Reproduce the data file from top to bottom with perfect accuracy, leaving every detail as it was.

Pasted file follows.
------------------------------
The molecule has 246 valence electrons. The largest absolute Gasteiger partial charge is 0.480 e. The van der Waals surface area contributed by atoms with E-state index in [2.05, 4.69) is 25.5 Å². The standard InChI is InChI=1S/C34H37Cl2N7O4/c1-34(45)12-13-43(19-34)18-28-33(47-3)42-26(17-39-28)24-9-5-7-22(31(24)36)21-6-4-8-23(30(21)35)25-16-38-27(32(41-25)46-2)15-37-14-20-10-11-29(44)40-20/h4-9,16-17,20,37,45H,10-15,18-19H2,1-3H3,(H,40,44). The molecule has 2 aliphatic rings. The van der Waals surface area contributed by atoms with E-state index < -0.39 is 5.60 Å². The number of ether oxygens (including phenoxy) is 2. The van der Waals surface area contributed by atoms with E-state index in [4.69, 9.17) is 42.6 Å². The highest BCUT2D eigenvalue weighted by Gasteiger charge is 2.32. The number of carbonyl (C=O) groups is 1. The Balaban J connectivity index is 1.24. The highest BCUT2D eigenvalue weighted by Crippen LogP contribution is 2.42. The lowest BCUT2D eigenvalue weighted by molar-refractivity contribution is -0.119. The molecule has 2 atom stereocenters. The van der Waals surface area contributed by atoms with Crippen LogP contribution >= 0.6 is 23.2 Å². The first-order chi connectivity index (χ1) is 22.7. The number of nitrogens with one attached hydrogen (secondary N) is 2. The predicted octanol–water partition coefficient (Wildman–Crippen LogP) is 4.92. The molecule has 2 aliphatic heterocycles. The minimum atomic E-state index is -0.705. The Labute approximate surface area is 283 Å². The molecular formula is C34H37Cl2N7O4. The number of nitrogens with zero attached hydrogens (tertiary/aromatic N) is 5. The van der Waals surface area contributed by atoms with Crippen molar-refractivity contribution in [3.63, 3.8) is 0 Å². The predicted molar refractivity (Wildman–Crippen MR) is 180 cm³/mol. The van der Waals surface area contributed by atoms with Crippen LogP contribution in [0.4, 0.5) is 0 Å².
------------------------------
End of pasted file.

The molecule has 246 valence electrons. The largest absolute Gasteiger partial charge is 0.480 e. The van der Waals surface area contributed by atoms with E-state index in [2.05, 4.69) is 25.5 Å². The standard InChI is InChI=1S/C34H37Cl2N7O4/c1-34(45)12-13-43(19-34)18-28-33(47-3)42-26(17-39-28)24-9-5-7-22(31(24)36)21-6-4-8-23(30(21)35)25-16-38-27(32(41-25)46-2)15-37-14-20-10-11-29(44)40-20/h4-9,16-17,20,37,45H,10-15,18-19H2,1-3H3,(H,40,44). The molecule has 2 aliphatic rings. The van der Waals surface area contributed by atoms with E-state index < -0.39 is 5.60 Å². The number of ether oxygens (including phenoxy) is 2. The van der Waals surface area contributed by atoms with E-state index in [4.69, 9.17) is 42.6 Å². The highest BCUT2D eigenvalue weighted by Gasteiger charge is 2.32. The number of carbonyl (C=O) groups is 1. The Balaban J connectivity index is 1.24. The highest BCUT2D eigenvalue weighted by Crippen LogP contribution is 2.42. The lowest BCUT2D eigenvalue weighted by molar-refractivity contribution is -0.119. The molecule has 2 atom stereocenters. The van der Waals surface area contributed by atoms with Crippen LogP contribution >= 0.6 is 23.2 Å². The first-order chi connectivity index (χ1) is 22.7. The number of nitrogens with one attached hydrogen (secondary N) is 2. The predicted octanol–water partition coefficient (Wildman–Crippen LogP) is 4.92. The molecule has 2 aliphatic heterocycles. The minimum atomic E-state index is -0.705. The Labute approximate surface area is 283 Å². The molecular formula is C34H37Cl2N7O4. The number of nitrogens with zero attached hydrogens (tertiary/aromatic N) is 5. The van der Waals surface area contributed by atoms with Crippen molar-refractivity contribution in [3.63, 3.8) is 0 Å². The predicted molar refractivity (Wildman–Crippen MR) is 180 cm³/mol. The van der Waals surface area contributed by atoms with Crippen LogP contribution in [0.4, 0.5) is 0 Å².